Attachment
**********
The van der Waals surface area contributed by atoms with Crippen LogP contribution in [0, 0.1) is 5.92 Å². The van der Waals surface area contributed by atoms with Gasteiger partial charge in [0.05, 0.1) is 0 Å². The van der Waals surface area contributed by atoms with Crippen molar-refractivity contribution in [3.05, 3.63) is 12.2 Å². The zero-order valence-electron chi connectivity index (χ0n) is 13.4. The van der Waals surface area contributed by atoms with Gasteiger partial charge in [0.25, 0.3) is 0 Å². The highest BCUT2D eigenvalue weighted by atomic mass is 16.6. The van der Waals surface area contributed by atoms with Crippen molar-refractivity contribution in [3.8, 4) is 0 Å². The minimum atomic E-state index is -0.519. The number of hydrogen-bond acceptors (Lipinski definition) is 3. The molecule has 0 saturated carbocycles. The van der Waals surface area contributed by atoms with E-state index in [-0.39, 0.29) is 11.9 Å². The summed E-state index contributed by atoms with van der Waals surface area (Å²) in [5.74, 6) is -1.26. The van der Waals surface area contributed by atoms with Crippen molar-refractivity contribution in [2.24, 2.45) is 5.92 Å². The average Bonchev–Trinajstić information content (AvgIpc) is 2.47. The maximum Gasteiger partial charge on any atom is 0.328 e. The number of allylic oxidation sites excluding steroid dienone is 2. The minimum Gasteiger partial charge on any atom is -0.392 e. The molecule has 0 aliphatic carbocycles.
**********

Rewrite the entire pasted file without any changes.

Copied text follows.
The van der Waals surface area contributed by atoms with Crippen LogP contribution in [0, 0.1) is 5.92 Å². The van der Waals surface area contributed by atoms with Gasteiger partial charge in [0.05, 0.1) is 0 Å². The van der Waals surface area contributed by atoms with Crippen molar-refractivity contribution in [3.05, 3.63) is 12.2 Å². The zero-order valence-electron chi connectivity index (χ0n) is 13.4. The van der Waals surface area contributed by atoms with Gasteiger partial charge in [0.25, 0.3) is 0 Å². The highest BCUT2D eigenvalue weighted by atomic mass is 16.6. The van der Waals surface area contributed by atoms with Crippen molar-refractivity contribution in [3.8, 4) is 0 Å². The minimum atomic E-state index is -0.519. The number of hydrogen-bond acceptors (Lipinski definition) is 3. The molecule has 0 saturated carbocycles. The van der Waals surface area contributed by atoms with E-state index in [-0.39, 0.29) is 11.9 Å². The summed E-state index contributed by atoms with van der Waals surface area (Å²) in [5.74, 6) is -1.26. The van der Waals surface area contributed by atoms with Crippen molar-refractivity contribution in [2.24, 2.45) is 5.92 Å². The average Bonchev–Trinajstić information content (AvgIpc) is 2.47. The maximum Gasteiger partial charge on any atom is 0.328 e. The number of allylic oxidation sites excluding steroid dienone is 2. The minimum Gasteiger partial charge on any atom is -0.392 e. The molecule has 0 aliphatic carbocycles.